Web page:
How do you know you are in East Nashville? Follow the beards, a current joker might say. If you do, you'll find yourself in an area tucked in between Nashville's neat downtown and the city's eastern edge, separated from each by the twisting Cumberland River. To the west, tourists flock to the Country Music Hall of Fame and Ryman Auditorium — the "Mother Church of Country Music." The Opryland complex — the venerable stage and radio show's comfortably suburban home since 1974 — is to the east, where the city sprawls into malls, hotels and tourists attractions.
The NCAA has reached a settlement with former athletes that provides $75 million for medical monitoring and research into head injuries. The settlement also calls for a change in the way schools handle head trauma.
As USA Today explains, the NCAA currently requires that member schools only have a concussion management plan. The settlement would require schools to make changes to their policies and "institute return-to-play guidelines."
They are seven girls in their teens and early 20s, awake at the ungodly (for them) hour of 8:30 a.m. With sleepy smiles, the young women slip into a windowless conference room in a Washington, D.C. hotel to talk to a reporter, who's curious to find out: What's it like to be a global girl activist?
And they're the experts. They're supporters of the U.N. Foundation group called Girl Up, which has the manifesto of "uniting girls to change the world."
The rough grooves of the Eric Garner story probably feel familiar to lots of folks by now: an unarmed black man dies after an encounter with the police, agitating old tensions between residents and the officers who patrol their neighborhoods.
When a runner's heart stops during a marathon, it gets a lot of press – even though it's actually a pretty rare event. A more common killer among runners, and a condition that needs more prevention efforts, is heat stroke, according to a study by Israeli researchers.
Reporting from Beijing, NPR's Anthony Kuhn tells our Newscast unit that while there is no specificity to those charges from the party, this usually implies that criminal corruption charges will follow.
The muscular farmer sits in the basement kindergarten of the church, perched on a tiny chair intended for a child. He and his family are spending the holiday here, after being forced to flee from extremists.
"Our village is more than 300 years old," Ahmed Ali says of Shreikhan, near Mosul, "and we never had any such problems."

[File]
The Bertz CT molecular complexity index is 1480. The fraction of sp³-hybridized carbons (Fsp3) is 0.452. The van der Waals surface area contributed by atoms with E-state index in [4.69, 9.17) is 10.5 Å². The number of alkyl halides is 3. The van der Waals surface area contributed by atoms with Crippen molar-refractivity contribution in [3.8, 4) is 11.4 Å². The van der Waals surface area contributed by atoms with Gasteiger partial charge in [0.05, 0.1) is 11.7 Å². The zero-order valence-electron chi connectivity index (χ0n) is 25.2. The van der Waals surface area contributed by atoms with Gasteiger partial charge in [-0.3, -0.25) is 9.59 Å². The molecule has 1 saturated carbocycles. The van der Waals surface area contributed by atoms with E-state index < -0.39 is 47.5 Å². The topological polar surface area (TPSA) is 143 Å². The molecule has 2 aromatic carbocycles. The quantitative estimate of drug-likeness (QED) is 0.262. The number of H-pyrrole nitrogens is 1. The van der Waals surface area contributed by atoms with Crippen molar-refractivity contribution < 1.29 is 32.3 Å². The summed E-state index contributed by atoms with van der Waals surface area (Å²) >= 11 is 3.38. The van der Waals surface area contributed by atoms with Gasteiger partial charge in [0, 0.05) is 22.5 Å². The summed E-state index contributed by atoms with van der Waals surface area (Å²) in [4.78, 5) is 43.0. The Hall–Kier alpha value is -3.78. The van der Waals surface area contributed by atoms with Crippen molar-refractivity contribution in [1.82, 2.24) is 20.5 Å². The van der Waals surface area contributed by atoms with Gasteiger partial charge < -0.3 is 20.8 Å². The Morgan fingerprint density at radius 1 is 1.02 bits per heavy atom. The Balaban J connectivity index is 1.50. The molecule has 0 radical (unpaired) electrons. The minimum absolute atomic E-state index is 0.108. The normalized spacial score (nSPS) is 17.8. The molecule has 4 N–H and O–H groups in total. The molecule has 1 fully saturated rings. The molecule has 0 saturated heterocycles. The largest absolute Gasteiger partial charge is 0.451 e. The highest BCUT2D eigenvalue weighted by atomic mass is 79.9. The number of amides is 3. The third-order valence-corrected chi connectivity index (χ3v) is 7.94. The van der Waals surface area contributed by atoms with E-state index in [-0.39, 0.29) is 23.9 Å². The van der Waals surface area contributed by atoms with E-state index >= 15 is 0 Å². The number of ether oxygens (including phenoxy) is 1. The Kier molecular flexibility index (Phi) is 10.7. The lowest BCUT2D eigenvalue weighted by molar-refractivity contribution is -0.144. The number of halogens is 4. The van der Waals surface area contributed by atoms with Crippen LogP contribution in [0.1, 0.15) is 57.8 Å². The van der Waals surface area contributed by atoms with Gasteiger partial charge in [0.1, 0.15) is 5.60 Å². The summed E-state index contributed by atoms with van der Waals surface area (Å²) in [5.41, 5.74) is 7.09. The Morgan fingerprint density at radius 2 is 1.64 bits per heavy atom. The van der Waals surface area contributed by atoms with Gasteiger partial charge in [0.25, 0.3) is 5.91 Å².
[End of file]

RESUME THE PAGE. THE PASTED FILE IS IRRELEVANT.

For most Muslims around the world, Eid is a time for gifts, feasts and visiting relatives. But for him and others in a militant-controlled swath of northwest Iraq, it's a strange and unhappy holiday.
Every summer thousands of interns flood the offices of Capitol Hill. One of their primary duties is to give constituents tours of the famous buildings. They parade visitors from the rotunda to statuary hall, offering stories and anecdotes.
But while these intern tours provide a great deal of information, they are sometimes a little short on actual history.
This summer, more people than ever before are booking rooms on Airbnb and using carpooling websites and smartphone apps to get around on vacation. The new "share economy" can be a money saver in areas hard hit by the economic crisis, like southern Europe.
But in sunny Spain, authorities are cracking down.
In Barcelona — one of the top destinations for European tourists this summer — police are pulling over and ticketing drivers suspected of using the private taxi app Uber.
Rachel Howzell Hall is easing her big, laurel green Mercedes sedan through the streets of Los Angeles. A slim woman with big eyes, Hall says this Benz is her dream car, the thing she'd planned to buy for herself once she'd become a successful writer, probably around age 50.
But something happened to speed up her schedule.
"When I was 33 years old," Hall says, "I was diagnosed with a rare type of breast cancer. And I was pregnant. And it was terrifying."
The Obama administration says Russia has violated a 1987 nuclear pact by testing a ground-launched cruise missile.
An administration official called the matter "very serious" and says the U.S. is "prepared to discuss this in a senior-level bilateral dialogue immediately." The New York Times reports that President Obama notified Russian President Vladimir Putin of the finding in a letter Monday.
A Los Angeles judge has issued a preliminary ruling against embattled LA Clippers owner Donald Sterling. The judge decided that Sterling's wife, Shelly, was within her rights to agree to an earlier $2 billion sale of the team. Dan Woike has been reporting on the story for the Los Angeles Register. He speaks with Audie Cornish about the ruling.
In a deal that would have been unimaginable 20 years ago, Apple has announced a partnership with IBM. The two companies will work together on a new class of applications for iPads and iPhones, selling Apple devices and IBM software to big businesses.
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